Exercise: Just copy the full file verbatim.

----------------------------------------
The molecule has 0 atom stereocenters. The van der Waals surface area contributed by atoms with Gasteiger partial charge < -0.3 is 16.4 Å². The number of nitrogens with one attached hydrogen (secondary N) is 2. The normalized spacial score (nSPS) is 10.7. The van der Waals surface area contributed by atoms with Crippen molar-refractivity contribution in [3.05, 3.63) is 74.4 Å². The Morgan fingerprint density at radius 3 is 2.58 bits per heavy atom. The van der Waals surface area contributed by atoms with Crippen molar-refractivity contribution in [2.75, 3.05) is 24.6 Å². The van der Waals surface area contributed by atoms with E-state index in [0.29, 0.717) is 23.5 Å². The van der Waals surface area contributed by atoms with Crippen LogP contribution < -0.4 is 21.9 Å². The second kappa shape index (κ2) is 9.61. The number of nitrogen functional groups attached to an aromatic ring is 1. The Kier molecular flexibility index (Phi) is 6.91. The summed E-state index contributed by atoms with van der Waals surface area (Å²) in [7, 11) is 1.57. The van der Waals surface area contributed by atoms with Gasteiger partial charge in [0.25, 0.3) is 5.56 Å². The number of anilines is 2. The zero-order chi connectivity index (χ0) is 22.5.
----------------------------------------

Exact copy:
The molecule has 0 atom stereocenters. The van der Waals surface area contributed by atoms with Gasteiger partial charge < -0.3 is 16.4 Å². The number of nitrogens with one attached hydrogen (secondary N) is 2. The normalized spacial score (nSPS) is 10.7. The van der Waals surface area contributed by atoms with Crippen molar-refractivity contribution in [3.05, 3.63) is 74.4 Å². The Morgan fingerprint density at radius 3 is 2.58 bits per heavy atom. The van der Waals surface area contributed by atoms with Crippen molar-refractivity contribution in [2.75, 3.05) is 24.6 Å². The van der Waals surface area contributed by atoms with E-state index in [0.29, 0.717) is 23.5 Å². The van der Waals surface area contributed by atoms with Crippen LogP contribution < -0.4 is 21.9 Å². The second kappa shape index (κ2) is 9.61. The number of nitrogen functional groups attached to an aromatic ring is 1. The Kier molecular flexibility index (Phi) is 6.91. The summed E-state index contributed by atoms with van der Waals surface area (Å²) in [7, 11) is 1.57. The van der Waals surface area contributed by atoms with Gasteiger partial charge in [0.25, 0.3) is 5.56 Å². The number of anilines is 2. The zero-order chi connectivity index (χ0) is 22.5.